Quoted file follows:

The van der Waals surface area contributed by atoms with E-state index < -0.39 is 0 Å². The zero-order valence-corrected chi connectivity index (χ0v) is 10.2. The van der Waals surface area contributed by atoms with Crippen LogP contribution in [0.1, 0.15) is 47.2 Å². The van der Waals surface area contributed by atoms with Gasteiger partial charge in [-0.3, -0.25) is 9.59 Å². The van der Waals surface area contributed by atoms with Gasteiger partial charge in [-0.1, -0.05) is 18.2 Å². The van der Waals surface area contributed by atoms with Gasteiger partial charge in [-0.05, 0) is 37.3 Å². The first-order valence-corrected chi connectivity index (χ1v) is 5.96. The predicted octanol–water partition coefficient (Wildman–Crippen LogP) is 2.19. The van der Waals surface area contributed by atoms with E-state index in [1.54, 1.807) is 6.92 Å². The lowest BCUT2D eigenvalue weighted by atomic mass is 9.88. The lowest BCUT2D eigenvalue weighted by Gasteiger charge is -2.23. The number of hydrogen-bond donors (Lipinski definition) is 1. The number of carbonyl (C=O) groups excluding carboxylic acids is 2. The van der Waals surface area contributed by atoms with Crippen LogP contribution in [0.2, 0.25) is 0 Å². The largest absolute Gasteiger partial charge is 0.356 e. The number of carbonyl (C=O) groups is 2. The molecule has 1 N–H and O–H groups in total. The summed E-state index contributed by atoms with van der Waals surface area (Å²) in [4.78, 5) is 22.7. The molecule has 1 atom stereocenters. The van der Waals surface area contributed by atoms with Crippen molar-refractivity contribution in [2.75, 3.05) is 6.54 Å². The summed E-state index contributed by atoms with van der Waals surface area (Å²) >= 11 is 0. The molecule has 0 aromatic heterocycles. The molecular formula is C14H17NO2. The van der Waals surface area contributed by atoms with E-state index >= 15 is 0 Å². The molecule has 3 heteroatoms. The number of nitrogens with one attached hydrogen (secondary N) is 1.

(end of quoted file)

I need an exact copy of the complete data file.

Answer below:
The van der Waals surface area contributed by atoms with E-state index < -0.39 is 0 Å². The zero-order valence-corrected chi connectivity index (χ0v) is 10.2. The van der Waals surface area contributed by atoms with Crippen LogP contribution in [0.1, 0.15) is 47.2 Å². The van der Waals surface area contributed by atoms with Gasteiger partial charge in [-0.3, -0.25) is 9.59 Å². The van der Waals surface area contributed by atoms with Gasteiger partial charge in [-0.1, -0.05) is 18.2 Å². The van der Waals surface area contributed by atoms with Gasteiger partial charge in [-0.05, 0) is 37.3 Å². The first-order valence-corrected chi connectivity index (χ1v) is 5.96. The predicted octanol–water partition coefficient (Wildman–Crippen LogP) is 2.19. The van der Waals surface area contributed by atoms with E-state index in [1.54, 1.807) is 6.92 Å². The lowest BCUT2D eigenvalue weighted by atomic mass is 9.88. The lowest BCUT2D eigenvalue weighted by Gasteiger charge is -2.23. The number of hydrogen-bond donors (Lipinski definition) is 1. The number of carbonyl (C=O) groups excluding carboxylic acids is 2. The van der Waals surface area contributed by atoms with Crippen LogP contribution in [0.2, 0.25) is 0 Å². The largest absolute Gasteiger partial charge is 0.356 e. The number of carbonyl (C=O) groups is 2. The molecule has 1 N–H and O–H groups in total. The summed E-state index contributed by atoms with van der Waals surface area (Å²) in [4.78, 5) is 22.7. The molecule has 1 atom stereocenters. The van der Waals surface area contributed by atoms with Crippen molar-refractivity contribution in [2.75, 3.05) is 6.54 Å². The summed E-state index contributed by atoms with van der Waals surface area (Å²) >= 11 is 0. The molecule has 0 aromatic heterocycles. The molecular formula is C14H17NO2. The van der Waals surface area contributed by atoms with E-state index >= 15 is 0 Å². The molecule has 3 heteroatoms. The number of nitrogens with one attached hydrogen (secondary N) is 1.